If you ever cracked open your Uber app and felt like there was some grand surge-pricing conspiracy going on, you may be right.
It's always frustrating when you're about to catch a ride that usually costs $10 and then when you whip out your phone you're hit with a crazy $50 price hike that seemingly came out of nowhere. This is especially true when it happens at a time that's normally "quiet."
And by "quiet" I mean that there aren't a lot of people requesting Uber/Lyft fares, so the app's algorithm adjusts the prices to be a bit more competitive to match demand. A huge factor that plays into this algorithm are the number of drivers that are available to cart people to and from their jobs, social gatherings, airports, Miami Vice-themed birthday parties, etc.
You may have always had a suspicion that something "fishy" was going on with these out-of-the-blue surge pricings, and as it turns out, not all of them are coincidental. WJLA, a local ABC 7 news station reported on "artificial surge prices" at Reagan National Airport and discovered that Uber and Lyft drivers were all hacking their apps in order to drive up passenger fares.
When the news station reached out to Uber for a comment, the company responded by saying it was an "isolated incident" and that they had "safeguards" to ensure that other drivers weren't using the same hack.
But after the station's story went viral, tons of other drivers came forward and confirmed that they have been engaging in the hack and Uber/Lyft really haven't been able to do anything about it.
How do Uber drivers "hack" surge prices?
Different drivers employed by rideshare companies confirmed in videos that they were part of a "Surge Club" of sorts, which is a group of drivers who work together in order to "hack" the algorithm and give every single one of them a surge pricing boost. Dustin, from Tampa, Florida, talked about the phenomenon:
"...rule number one, we don't talk about ‘Surge Club.' Come on now. If you're doing something you shouldn't be doing, you don't go tell the world about it. Yes, people have been doing this for a long, long time."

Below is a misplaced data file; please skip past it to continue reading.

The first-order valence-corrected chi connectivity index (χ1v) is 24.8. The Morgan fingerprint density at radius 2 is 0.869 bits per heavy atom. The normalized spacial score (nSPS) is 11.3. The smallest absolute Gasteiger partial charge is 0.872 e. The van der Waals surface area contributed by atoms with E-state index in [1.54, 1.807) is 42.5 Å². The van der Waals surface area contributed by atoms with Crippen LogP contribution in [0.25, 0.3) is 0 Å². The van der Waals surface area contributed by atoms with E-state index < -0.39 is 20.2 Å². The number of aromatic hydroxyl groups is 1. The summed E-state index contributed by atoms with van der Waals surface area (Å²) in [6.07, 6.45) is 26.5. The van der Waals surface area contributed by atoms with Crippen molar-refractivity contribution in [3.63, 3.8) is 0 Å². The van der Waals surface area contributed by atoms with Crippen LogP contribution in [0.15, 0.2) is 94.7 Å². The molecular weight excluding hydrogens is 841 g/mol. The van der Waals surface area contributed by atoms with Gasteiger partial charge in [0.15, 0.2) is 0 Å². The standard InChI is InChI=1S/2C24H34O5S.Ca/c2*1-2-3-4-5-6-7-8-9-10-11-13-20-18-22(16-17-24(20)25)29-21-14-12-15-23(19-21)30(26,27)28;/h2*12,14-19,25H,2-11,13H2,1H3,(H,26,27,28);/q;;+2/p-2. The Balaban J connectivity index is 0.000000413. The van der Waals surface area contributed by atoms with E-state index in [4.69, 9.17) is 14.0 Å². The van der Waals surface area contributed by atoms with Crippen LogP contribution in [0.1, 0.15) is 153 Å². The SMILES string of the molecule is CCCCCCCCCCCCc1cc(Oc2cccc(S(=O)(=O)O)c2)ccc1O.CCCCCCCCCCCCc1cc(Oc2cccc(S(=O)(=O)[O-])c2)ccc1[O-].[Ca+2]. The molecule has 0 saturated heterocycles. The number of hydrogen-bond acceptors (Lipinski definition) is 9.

So how does the hack work? It involves a dedicate group of drivers who all communicate with one another, which is as easy as creating a WhatsApp group.
Then they decide on a time to "flip the switch off." When each driver goes offline for a minute or so, prices in the app begin to skyrocket, after they go back online, it takes a while for the algorithm to reset and each driver enjoys a nice surge boost while customers are forced to pay more for a ride than they're "supposed" to given the amount of available drivers.
The drivers who submitted videos to ABC7 demonstrated that they were able to make $10 or $20 more per ride with this method and after a long day/night of picking up fares that can really add up. Naturally, there are a bunch of drivers who are upset that folks are "spilling the beans" but many who came forward are saying that they feel they've been given no other option.
With fare-cuts dropping the pricing of some rides to $5 or $6 after expenses, drivers are left frustrated. I did Lyft myself a couple of summers ago to make some extra cash. And while some weeks left me with a decent amount of cash, others were absolutely horrible. I would actually spend more money in gas, tolls, and car maintenance than I earned from the app itself — that's how little I made off of each ride.
The reason why this "surge-pricing" hack works in a place like an airport is because it's hard to determine when the surges are real or artificial. Everyone who's ever tried using a rideshare app at an airport knows it can be a free-for-all, people are coming and going constantly and there very well could be a dearth of drivers instead of a scheming group of people trying to make some extra cash.
Uber maintained that they are able to ascertain when surge hacking takes place and ensures that drivers who are caught engaging in it will be banned from the app.
Have you ever encountered unexpected surge pricing? What were the circumstances behind it?